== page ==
ND filters or neutral density filters are used to reduce the amount of incoming light. They are designed in such a way, that the intensity of the whole visible light spectrum is equally reduced, to avoid changes of specific wavelength of the light resulting in color cast. Basically there are two different types: graduated and non-graduated filters. In a graduated filter the density changes from top to bottom or top to middle, and in a non-graduated filter the density is constant over the whole filter area. A special type of ND filter is the so called variable neutral density filter. In this filter two polarizing filters are rotated against each other and reducing the amount of incoming light from almost 100% to 0% transmittance.
graduated ND filter (Cokin A121 S, ND8)
ND filter (B+W F-PRO, ND8)
In photography ND filters are quantified by their optical density or equivalent of f-stop reduction. Unfortunately there are different ways for ND filter notation and it can be confusing to compare filters from different manufacturers. There are tables available where the different notations are listed. Below is an example for the different notation systems:
|ND 1## notation||ND #.# notation||ND# notation||f-stop reduction||% transmittance|
|ND 101||ND 0.3||ND2||1||50 %|
|ND 102||ND 0.6||ND4||2||25%|
|ND 103||ND 0.9||ND8||3||12.5 %|
|ND 104||ND 1.2||ND16||4||6.25 %|
|ND 105||ND 1.5||ND32||5||3.13 %|
|ND 106||ND 1.8||ND64||6||1.56 %|
|ND 2.0||ND100||6 2/3||1 %|
|ND 107||ND 2.1||ND128||7||0.78 %|
|ND 108||ND 2.4||ND256||8||0.39 %|
|ND400||8 2/3||0.25 %|
|ND 109||ND 2.7||ND512||9||0.20 %|
|ND 110||ND 3.0||ND1024 or ND1000||10||0.10 %|
|ND 111||ND 3.3||ND2048||11||0.05 %|
|ND 112||ND 3.6||ND4096||12||0.02 %|
|ND 113||ND 3.9||ND8192||13||0.01 %|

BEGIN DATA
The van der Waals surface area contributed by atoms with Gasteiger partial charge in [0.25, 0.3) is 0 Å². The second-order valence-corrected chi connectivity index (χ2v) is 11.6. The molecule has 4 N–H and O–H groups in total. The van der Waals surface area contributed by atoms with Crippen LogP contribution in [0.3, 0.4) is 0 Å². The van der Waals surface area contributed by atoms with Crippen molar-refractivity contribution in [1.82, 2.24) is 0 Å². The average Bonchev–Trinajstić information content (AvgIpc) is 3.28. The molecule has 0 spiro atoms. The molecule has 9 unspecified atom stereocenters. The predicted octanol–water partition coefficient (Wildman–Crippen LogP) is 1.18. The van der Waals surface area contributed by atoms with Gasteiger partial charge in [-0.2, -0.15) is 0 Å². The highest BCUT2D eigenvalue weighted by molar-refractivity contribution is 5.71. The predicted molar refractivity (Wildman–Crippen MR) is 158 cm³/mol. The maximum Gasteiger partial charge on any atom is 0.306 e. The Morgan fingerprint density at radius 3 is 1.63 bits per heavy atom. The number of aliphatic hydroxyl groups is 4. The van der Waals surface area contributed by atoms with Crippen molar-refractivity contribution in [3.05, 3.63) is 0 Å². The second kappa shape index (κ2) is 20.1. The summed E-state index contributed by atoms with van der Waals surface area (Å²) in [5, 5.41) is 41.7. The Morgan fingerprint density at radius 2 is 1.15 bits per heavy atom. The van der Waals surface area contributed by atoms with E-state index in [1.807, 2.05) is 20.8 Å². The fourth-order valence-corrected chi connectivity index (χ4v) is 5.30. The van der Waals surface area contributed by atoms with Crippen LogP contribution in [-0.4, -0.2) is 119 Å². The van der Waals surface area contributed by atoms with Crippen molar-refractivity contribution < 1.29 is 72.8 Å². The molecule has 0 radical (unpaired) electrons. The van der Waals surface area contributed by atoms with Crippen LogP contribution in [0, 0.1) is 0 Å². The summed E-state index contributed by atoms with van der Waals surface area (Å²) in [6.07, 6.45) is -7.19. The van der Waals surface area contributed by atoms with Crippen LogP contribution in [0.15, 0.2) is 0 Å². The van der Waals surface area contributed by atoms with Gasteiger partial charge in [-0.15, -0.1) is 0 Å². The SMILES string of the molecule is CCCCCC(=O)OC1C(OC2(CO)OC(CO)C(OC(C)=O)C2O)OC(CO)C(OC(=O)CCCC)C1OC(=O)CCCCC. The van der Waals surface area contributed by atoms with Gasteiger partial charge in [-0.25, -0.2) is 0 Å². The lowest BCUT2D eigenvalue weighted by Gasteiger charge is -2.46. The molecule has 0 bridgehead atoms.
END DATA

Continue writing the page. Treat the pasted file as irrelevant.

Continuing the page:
But now enough of the introduction and I will write about my experience. Recently I started to play around with ND filters, because I like the effect of motion blur in some situations. The first filter I bought was a ND 0.9 (ND8) filter, but noticed quickly that this one doesn’t reduce the amount of incoming light enough. So I got then a ND 1.8 (ND64) and a ND 3.0 (ND1000) filter. With these three filters and the combination of them, I was able to control the amount of incoming light and the resulting shutter speed.
Very ambitious and naive I started to take my first photos and was very disappointed. What happened? Firstly the images were not really sharp, and secondly they had a very warm tint. In some situations it looked not bad, but for most photos it was just a weird color. Luckily solving these issues was not too difficult.
When using ND filters on my camera, the auto-focus has some problems. Actually the camera focuses quickly and indicates it is sharp, but later the image appears still a tiny bit out of focus. My approach now is, that I focus first without the filter, then set the camera to manual focus mode, screw on the filter and then I take the shot. This works pretty well for me, and now I get very sharp and clear images. Of course it is not the fastest workflow, but I think that you are slow anyway when using a tripod.